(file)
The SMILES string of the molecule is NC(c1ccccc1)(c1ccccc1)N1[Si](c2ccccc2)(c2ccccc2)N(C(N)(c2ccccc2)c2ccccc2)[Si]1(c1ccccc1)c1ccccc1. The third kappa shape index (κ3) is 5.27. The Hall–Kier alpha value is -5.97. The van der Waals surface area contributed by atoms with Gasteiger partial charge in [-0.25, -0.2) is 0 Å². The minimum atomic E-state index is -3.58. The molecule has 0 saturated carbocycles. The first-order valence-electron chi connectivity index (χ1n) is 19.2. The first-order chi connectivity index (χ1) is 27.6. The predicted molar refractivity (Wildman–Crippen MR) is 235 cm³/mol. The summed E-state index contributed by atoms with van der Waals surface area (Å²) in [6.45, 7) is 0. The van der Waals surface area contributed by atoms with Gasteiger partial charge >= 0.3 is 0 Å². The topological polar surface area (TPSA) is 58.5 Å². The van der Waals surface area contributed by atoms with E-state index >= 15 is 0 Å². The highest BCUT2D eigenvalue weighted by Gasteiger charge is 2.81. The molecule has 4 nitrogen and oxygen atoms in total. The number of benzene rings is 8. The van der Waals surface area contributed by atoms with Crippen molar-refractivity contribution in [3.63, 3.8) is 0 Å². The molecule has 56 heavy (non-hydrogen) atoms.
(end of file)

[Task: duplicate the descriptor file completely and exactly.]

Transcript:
The SMILES string of the molecule is NC(c1ccccc1)(c1ccccc1)N1[Si](c2ccccc2)(c2ccccc2)N(C(N)(c2ccccc2)c2ccccc2)[Si]1(c1ccccc1)c1ccccc1. The third kappa shape index (κ3) is 5.27. The Hall–Kier alpha value is -5.97. The van der Waals surface area contributed by atoms with Gasteiger partial charge in [-0.25, -0.2) is 0 Å². The minimum atomic E-state index is -3.58. The molecule has 0 saturated carbocycles. The first-order valence-electron chi connectivity index (χ1n) is 19.2. The first-order chi connectivity index (χ1) is 27.6. The predicted molar refractivity (Wildman–Crippen MR) is 235 cm³/mol. The summed E-state index contributed by atoms with van der Waals surface area (Å²) in [6.45, 7) is 0. The van der Waals surface area contributed by atoms with Gasteiger partial charge >= 0.3 is 0 Å². The topological polar surface area (TPSA) is 58.5 Å². The van der Waals surface area contributed by atoms with E-state index >= 15 is 0 Å². The highest BCUT2D eigenvalue weighted by Gasteiger charge is 2.81. The molecule has 4 nitrogen and oxygen atoms in total. The number of benzene rings is 8. The van der Waals surface area contributed by atoms with Crippen molar-refractivity contribution in [3.63, 3.8) is 0 Å². The molecule has 56 heavy (non-hydrogen) atoms.